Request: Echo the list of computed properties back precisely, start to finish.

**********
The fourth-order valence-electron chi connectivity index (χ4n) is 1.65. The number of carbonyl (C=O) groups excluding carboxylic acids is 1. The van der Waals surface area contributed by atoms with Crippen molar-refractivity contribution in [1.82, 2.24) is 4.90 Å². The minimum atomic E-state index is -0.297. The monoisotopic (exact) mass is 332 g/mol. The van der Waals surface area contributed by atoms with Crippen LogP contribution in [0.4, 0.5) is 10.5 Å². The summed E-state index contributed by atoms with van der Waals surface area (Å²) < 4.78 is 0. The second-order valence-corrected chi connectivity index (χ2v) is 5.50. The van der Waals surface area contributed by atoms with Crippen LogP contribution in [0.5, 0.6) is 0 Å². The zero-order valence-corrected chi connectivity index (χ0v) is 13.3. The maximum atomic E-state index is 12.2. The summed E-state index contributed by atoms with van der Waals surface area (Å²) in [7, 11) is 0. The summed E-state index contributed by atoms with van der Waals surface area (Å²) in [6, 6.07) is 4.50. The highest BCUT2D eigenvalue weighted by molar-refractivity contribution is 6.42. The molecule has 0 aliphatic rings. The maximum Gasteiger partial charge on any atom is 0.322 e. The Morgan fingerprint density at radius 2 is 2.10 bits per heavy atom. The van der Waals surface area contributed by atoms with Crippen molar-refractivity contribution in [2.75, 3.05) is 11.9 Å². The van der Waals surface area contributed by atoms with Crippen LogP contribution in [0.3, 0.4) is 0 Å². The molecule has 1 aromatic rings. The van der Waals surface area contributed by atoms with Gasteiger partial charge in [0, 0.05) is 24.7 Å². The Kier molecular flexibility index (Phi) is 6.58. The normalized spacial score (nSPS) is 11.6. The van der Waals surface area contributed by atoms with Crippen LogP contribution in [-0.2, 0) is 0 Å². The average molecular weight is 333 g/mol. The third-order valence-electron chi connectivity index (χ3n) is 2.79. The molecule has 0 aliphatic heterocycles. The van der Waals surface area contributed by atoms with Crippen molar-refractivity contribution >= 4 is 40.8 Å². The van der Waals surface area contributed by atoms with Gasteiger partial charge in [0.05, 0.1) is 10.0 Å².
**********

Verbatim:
The fourth-order valence-electron chi connectivity index (χ4n) is 1.65. The number of carbonyl (C=O) groups excluding carboxylic acids is 1. The van der Waals surface area contributed by atoms with Crippen molar-refractivity contribution in [1.82, 2.24) is 4.90 Å². The minimum atomic E-state index is -0.297. The monoisotopic (exact) mass is 332 g/mol. The van der Waals surface area contributed by atoms with Crippen LogP contribution in [0.4, 0.5) is 10.5 Å². The summed E-state index contributed by atoms with van der Waals surface area (Å²) < 4.78 is 0. The second-order valence-corrected chi connectivity index (χ2v) is 5.50. The van der Waals surface area contributed by atoms with Crippen LogP contribution in [0.5, 0.6) is 0 Å². The zero-order valence-corrected chi connectivity index (χ0v) is 13.3. The maximum atomic E-state index is 12.2. The summed E-state index contributed by atoms with van der Waals surface area (Å²) in [7, 11) is 0. The summed E-state index contributed by atoms with van der Waals surface area (Å²) in [6, 6.07) is 4.50. The highest BCUT2D eigenvalue weighted by molar-refractivity contribution is 6.42. The molecule has 0 aliphatic rings. The maximum Gasteiger partial charge on any atom is 0.322 e. The Morgan fingerprint density at radius 2 is 2.10 bits per heavy atom. The van der Waals surface area contributed by atoms with Crippen molar-refractivity contribution in [2.75, 3.05) is 11.9 Å². The van der Waals surface area contributed by atoms with Crippen LogP contribution in [0.3, 0.4) is 0 Å². The molecule has 1 aromatic rings. The van der Waals surface area contributed by atoms with Gasteiger partial charge in [0, 0.05) is 24.7 Å². The Kier molecular flexibility index (Phi) is 6.58. The normalized spacial score (nSPS) is 11.6. The van der Waals surface area contributed by atoms with Crippen LogP contribution in [-0.2, 0) is 0 Å². The average molecular weight is 333 g/mol. The third-order valence-electron chi connectivity index (χ3n) is 2.79. The molecule has 0 aliphatic heterocycles. The van der Waals surface area contributed by atoms with Crippen molar-refractivity contribution >= 4 is 40.8 Å². The van der Waals surface area contributed by atoms with Gasteiger partial charge in [0.05, 0.1) is 10.0 Å².